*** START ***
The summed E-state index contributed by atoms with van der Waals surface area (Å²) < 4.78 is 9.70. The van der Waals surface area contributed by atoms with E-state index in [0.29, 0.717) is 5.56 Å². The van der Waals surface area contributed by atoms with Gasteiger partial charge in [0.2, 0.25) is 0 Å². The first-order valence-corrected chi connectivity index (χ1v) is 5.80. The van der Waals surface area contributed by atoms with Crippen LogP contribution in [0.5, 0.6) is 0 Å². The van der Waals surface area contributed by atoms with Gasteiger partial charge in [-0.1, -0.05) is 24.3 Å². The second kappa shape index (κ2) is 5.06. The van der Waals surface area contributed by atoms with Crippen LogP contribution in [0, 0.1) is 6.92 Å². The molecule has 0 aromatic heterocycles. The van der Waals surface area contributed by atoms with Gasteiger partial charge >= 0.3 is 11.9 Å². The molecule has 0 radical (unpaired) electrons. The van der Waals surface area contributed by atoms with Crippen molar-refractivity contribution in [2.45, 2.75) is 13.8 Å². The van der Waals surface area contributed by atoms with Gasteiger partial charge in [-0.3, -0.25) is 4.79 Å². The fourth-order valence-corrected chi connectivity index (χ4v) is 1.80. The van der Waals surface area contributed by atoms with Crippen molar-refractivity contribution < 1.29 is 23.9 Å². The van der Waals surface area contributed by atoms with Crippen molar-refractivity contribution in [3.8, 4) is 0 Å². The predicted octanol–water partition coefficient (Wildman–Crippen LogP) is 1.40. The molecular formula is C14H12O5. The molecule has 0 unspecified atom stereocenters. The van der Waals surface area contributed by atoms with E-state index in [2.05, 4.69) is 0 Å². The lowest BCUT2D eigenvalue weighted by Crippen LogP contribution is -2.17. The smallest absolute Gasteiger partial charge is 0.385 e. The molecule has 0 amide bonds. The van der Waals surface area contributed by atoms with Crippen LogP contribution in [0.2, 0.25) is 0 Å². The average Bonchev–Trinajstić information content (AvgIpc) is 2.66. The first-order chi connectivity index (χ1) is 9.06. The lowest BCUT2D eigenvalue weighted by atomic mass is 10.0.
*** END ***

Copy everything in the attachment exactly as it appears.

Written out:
The summed E-state index contributed by atoms with van der Waals surface area (Å²) < 4.78 is 9.70. The van der Waals surface area contributed by atoms with E-state index in [0.29, 0.717) is 5.56 Å². The van der Waals surface area contributed by atoms with Gasteiger partial charge in [0.2, 0.25) is 0 Å². The first-order valence-corrected chi connectivity index (χ1v) is 5.80. The van der Waals surface area contributed by atoms with Crippen LogP contribution in [0.5, 0.6) is 0 Å². The van der Waals surface area contributed by atoms with Gasteiger partial charge in [-0.1, -0.05) is 24.3 Å². The second kappa shape index (κ2) is 5.06. The van der Waals surface area contributed by atoms with Crippen LogP contribution in [0, 0.1) is 6.92 Å². The molecule has 0 aromatic heterocycles. The van der Waals surface area contributed by atoms with Gasteiger partial charge >= 0.3 is 11.9 Å². The molecule has 0 radical (unpaired) electrons. The van der Waals surface area contributed by atoms with Crippen molar-refractivity contribution in [2.45, 2.75) is 13.8 Å². The van der Waals surface area contributed by atoms with Gasteiger partial charge in [-0.3, -0.25) is 4.79 Å². The fourth-order valence-corrected chi connectivity index (χ4v) is 1.80. The van der Waals surface area contributed by atoms with Crippen molar-refractivity contribution < 1.29 is 23.9 Å². The van der Waals surface area contributed by atoms with Crippen molar-refractivity contribution in [3.8, 4) is 0 Å². The predicted octanol–water partition coefficient (Wildman–Crippen LogP) is 1.40. The molecular formula is C14H12O5. The molecule has 0 unspecified atom stereocenters. The van der Waals surface area contributed by atoms with E-state index in [2.05, 4.69) is 0 Å². The lowest BCUT2D eigenvalue weighted by Crippen LogP contribution is -2.17. The smallest absolute Gasteiger partial charge is 0.385 e. The molecule has 0 amide bonds. The van der Waals surface area contributed by atoms with Crippen LogP contribution in [0.2, 0.25) is 0 Å². The average Bonchev–Trinajstić information content (AvgIpc) is 2.66. The first-order chi connectivity index (χ1) is 9.06. The lowest BCUT2D eigenvalue weighted by atomic mass is 10.0.